Specs make the iPad Mini look REALLY crap.
It was bad enough before, with specs from 2011, but the mini is now REALLY dated and REALLY overpriced.
Asus has confirmed the UK release date of the new Nexus 7 tablet, or 7 2 as it has become known, the latest Android 4.3 fondleslab it makes for Google. The quad-core, full HD 7in slab will be available from 28 August in both 16GB and 32GB capacities at £199 and £239 respectively. Google Nexus 7 2 flanked by the Asus MeMo Pad …
Perhaps iPad users run things other than benchmarking software and as a result are blisfully unaware that their device is "slow". In fact, perhaps the iPad isn't slow at all, hence the lack of complaints of slowness from their users. Perhaps the obsession with benchmarking on Android has stemmed from a feeling of sluggishness on these devices?
The screen of the iPad mini is slightly bigger, but the higher resolution of the Nexus is the biggest difference here.
Of course, the iPad mini is almost one year old, and the soon-to-come new one will undoubtedly have a retina screen (and cost a lot more, too).
Pity the Nexus has the wrong aspect ratio.
Arcade shooters all use 3:4 which works great with the ipad not so much with anything else.
I own a fair few Android tablets but have come to the conclusion for the Apps I want they are better on the ipad so I will get one as soon as the controller support is fleshed out.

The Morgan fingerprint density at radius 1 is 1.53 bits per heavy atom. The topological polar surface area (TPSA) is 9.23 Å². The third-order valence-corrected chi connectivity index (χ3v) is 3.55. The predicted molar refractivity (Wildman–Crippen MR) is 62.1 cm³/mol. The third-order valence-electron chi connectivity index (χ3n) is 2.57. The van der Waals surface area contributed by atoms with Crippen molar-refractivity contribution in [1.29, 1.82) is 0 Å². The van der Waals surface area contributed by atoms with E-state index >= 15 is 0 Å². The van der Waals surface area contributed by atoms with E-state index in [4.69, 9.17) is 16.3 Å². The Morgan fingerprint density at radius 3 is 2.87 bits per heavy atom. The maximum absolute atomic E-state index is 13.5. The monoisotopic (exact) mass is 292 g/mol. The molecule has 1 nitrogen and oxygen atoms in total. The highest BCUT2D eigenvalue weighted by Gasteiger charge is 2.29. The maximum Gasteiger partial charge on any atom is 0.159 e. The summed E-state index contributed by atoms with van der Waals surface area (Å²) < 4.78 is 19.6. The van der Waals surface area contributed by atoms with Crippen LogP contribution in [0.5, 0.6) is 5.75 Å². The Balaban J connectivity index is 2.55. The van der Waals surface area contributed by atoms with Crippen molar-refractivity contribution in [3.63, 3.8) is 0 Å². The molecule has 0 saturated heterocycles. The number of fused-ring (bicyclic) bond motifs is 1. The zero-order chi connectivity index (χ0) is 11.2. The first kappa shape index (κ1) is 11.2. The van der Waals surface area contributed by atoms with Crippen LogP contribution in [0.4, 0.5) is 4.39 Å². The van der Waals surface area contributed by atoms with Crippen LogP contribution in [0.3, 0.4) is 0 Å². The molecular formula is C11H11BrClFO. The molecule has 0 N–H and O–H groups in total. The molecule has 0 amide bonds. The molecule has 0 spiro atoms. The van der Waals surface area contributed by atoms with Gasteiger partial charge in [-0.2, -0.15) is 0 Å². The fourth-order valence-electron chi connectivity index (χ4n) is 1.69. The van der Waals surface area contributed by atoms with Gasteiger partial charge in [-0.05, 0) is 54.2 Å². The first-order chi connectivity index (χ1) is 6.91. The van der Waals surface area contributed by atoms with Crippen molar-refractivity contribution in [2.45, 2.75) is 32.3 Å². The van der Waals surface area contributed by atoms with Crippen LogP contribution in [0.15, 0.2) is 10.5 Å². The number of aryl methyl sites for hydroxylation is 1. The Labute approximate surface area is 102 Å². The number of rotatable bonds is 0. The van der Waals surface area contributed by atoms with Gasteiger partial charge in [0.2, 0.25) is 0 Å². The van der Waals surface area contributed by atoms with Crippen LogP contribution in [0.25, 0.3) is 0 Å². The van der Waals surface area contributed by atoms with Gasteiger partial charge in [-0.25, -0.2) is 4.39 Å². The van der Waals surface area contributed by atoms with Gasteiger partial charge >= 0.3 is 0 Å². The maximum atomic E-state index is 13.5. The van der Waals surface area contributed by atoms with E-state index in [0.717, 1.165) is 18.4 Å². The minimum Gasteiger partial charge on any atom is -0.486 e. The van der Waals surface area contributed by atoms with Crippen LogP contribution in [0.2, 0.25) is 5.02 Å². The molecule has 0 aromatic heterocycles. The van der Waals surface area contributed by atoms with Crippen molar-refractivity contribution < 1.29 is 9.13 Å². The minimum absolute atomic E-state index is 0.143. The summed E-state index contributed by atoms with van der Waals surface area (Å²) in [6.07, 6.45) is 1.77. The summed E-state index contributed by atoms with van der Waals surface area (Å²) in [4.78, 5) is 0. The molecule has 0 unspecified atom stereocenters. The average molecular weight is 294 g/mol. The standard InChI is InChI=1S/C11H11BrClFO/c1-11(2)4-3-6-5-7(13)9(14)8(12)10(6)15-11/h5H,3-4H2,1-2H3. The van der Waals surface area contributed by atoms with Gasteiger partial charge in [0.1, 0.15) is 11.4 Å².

16:9 is useless for anything other than video (Which I would never want to watch on a tablet).
I own: an iPad 3 and a new Nexus 7.
The 7's user experience still isn't quite as smooth as the iPad, for technical reasons that are fairly easy to understand: iOS has Core Animation, which handles 60fps user interface transitions in a separate thread with all the tricky main thread interaction stuff handled for you, and has essentially programmatic layout where writers need optimise for only three screen layouts. Android is declarative and people can't reasonably optimise for every device out there.
If there's a reason the iPads feel more responsive then it's probably that, but it's a very shallow impression. If I actually do things like time how long it takes an application to launch, how long it takes a web page to appear, etc, then the Nexus wins — and it does so for half the price.
"If I actually do things like time how long it takes an application to launch, how long it takes a web page to appear, etc, then the Nexus wins — and it does so for half the price."